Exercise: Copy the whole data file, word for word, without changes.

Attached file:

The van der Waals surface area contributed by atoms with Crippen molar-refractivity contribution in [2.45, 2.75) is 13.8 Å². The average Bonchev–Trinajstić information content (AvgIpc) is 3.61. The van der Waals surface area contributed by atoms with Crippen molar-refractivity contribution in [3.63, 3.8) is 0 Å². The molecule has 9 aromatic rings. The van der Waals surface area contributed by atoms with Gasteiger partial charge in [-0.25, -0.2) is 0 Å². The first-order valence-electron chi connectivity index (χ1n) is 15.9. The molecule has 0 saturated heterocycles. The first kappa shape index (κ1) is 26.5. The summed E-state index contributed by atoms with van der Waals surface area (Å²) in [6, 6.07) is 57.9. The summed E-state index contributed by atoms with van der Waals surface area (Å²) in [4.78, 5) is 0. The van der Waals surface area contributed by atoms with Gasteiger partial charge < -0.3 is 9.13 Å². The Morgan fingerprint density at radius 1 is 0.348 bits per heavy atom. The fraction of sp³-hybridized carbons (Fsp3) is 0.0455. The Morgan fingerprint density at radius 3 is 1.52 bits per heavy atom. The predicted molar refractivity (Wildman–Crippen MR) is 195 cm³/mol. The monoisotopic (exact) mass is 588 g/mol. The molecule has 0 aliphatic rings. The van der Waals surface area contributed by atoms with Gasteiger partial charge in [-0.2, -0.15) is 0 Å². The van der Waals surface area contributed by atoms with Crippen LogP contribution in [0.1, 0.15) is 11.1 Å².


The van der Waals surface area contributed by atoms with Crippen molar-refractivity contribution in [2.45, 2.75) is 13.8 Å². The average Bonchev–Trinajstić information content (AvgIpc) is 3.61. The van der Waals surface area contributed by atoms with Crippen molar-refractivity contribution in [3.63, 3.8) is 0 Å². The molecule has 9 aromatic rings. The van der Waals surface area contributed by atoms with Gasteiger partial charge in [-0.25, -0.2) is 0 Å². The first-order valence-electron chi connectivity index (χ1n) is 15.9. The molecule has 0 saturated heterocycles. The first kappa shape index (κ1) is 26.5. The summed E-state index contributed by atoms with van der Waals surface area (Å²) in [6, 6.07) is 57.9. The summed E-state index contributed by atoms with van der Waals surface area (Å²) in [4.78, 5) is 0. The van der Waals surface area contributed by atoms with Gasteiger partial charge < -0.3 is 9.13 Å². The Morgan fingerprint density at radius 1 is 0.348 bits per heavy atom. The fraction of sp³-hybridized carbons (Fsp3) is 0.0455. The Morgan fingerprint density at radius 3 is 1.52 bits per heavy atom. The predicted molar refractivity (Wildman–Crippen MR) is 195 cm³/mol. The monoisotopic (exact) mass is 588 g/mol. The molecule has 0 aliphatic rings. The van der Waals surface area contributed by atoms with Gasteiger partial charge in [-0.2, -0.15) is 0 Å². The van der Waals surface area contributed by atoms with Crippen LogP contribution in [0.1, 0.15) is 11.1 Å².